An aspiring people strengthen identity & faith in the New World
story and photographs by Sean Sprague
by Sean Sprague
Less than 20 miles from the neurotic chaos that defines the Argentine capital of Buenos Aires, a quiet calm dominates the beautiful grounds of the Ukrainian cemetery. Two sisters in their late 60s, Eugenia Pavlyshyn and Marusia Lytwyn, leave flowers on the graves of their parents. As they wander about the tombstones — many marking the final resting places of family members and friends — Mrs. Pavlyshyn breaks the silence, remarking, this will be a good place to rest!
These days, Mrs. Lytwyn explains, burial plots in Buenos Aires are worth a fortune; cemetery administrators have been known to disinter the remains of the dead a few years after burial to make room for new customers.
That is why we have our own cemetery, she adds, we like to think that once we get here, it will be forever. We dont want to be dug up again.
Despite the intense summer heat, the women linger in the graveyard — which is shared by the Ukrainian Greek Catholic and Orthodox communities — and pause before a memorial dedicated to the victims of the Holodomor, the Ukrainian famine of 1932-33. It is a poignant moment for the sisters. Their parents fled to Argentina to escape the famine, which some historians believe Stalin engineered to thwart rising nationalist aspirations among Ukrainians. Though exact numbers are disputed, it is believed up to 10 million people died of starvation.
Argentina is home to a thriving Ukrainian community, numbering as many as 300,000 people. Well integrated in Argentine society, the Ukrainian community holds steadfast to its cultural and religious traditions. Not as well organized as Ukrainian communities in North America, most Ukrainian-Argentines focus on the church as the custodian of their cultural identity. About 160,000 people belong to the Ukrainian Greek Catholic Church. The rest, apart from a handful of Evangelical Baptists, belong to Ukrainian Orthodox parishes.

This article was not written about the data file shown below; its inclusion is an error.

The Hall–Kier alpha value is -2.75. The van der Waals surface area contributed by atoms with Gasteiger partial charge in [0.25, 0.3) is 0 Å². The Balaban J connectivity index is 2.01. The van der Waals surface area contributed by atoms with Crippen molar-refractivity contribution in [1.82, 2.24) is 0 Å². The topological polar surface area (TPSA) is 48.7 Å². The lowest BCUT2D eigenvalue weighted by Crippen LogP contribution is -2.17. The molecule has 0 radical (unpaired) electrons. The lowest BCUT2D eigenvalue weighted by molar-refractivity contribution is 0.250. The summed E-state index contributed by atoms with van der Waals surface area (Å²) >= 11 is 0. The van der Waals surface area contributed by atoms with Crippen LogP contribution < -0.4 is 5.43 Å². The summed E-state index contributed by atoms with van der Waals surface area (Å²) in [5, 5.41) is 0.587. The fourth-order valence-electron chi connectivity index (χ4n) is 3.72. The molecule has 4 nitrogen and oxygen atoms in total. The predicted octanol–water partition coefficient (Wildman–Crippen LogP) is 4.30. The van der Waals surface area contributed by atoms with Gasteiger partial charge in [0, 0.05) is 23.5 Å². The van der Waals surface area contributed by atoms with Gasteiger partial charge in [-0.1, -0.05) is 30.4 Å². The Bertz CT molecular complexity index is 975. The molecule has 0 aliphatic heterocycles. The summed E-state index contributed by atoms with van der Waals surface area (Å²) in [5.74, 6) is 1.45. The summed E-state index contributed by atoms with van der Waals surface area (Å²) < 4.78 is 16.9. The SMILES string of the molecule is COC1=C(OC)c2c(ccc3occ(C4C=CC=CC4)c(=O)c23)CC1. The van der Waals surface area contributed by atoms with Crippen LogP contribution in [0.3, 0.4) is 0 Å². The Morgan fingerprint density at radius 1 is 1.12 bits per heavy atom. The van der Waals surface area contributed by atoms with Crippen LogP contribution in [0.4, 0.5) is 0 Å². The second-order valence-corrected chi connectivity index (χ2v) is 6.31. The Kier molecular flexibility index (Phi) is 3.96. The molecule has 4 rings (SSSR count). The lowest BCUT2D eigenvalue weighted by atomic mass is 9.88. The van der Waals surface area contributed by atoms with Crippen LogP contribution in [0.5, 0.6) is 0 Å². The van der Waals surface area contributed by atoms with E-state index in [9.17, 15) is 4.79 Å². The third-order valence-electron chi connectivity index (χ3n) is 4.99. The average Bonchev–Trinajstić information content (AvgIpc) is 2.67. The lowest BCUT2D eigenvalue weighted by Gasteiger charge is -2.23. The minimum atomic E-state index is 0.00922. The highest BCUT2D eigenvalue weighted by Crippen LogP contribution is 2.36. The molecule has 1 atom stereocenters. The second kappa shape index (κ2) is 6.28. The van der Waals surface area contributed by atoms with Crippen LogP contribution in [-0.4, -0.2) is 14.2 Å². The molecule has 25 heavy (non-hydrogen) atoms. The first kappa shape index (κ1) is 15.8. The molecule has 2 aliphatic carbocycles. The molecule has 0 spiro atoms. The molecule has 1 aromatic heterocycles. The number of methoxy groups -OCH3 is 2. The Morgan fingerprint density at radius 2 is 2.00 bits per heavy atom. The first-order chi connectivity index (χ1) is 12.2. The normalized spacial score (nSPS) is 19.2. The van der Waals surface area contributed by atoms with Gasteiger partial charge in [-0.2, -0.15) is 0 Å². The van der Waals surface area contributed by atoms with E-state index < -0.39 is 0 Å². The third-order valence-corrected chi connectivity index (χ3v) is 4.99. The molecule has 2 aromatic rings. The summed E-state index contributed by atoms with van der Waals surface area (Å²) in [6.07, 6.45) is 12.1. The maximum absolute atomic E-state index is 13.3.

The Ukrainian Greek Catholic Eparchy of Our Lady of Protection, led by Bishop Miguel Mykycej, F.D.P., and his auxiliary, Bishop Sviatoslav Shevchuk, covers the entire country and coordinates the duties of 17 priests, who administer the sacraments and minister to the pastoral needs of Ukrainian Greek Catholics in 42 churches.
First established as an exarchate in 1968, the eparchy also guides the many charitable, educational and spiritual works of 88 religious sisters. This includes Hogar Santa Macrina, a home for orphaned girls run by the Basilians in the northern province of Misiones; the home receives considerable support from CNEWAs donors.
Buenos Aires is home to Argentinas largest Ukrainian Greek Catholic community and includes four parishes, the oldest of which dates to 1940.
Though a few Ukrainian families arrived in Argentina as early as 1885, historians generally consider 1897 the year that marks the first major wave of Ukrainian immigrants to Argentina. Most were Greek Catholic serfs from Galicia (then a part of the Austro-Hungarian Empire) who regarded Argentina, as well as Brazil and Paraguay, as the once-in-a-lifetime opportunity to begin new lives as free, landowning farmers. At the time, South American governments lured settlers from Europe with incentives; Argentina offered each family a farming plot of 50 acres.
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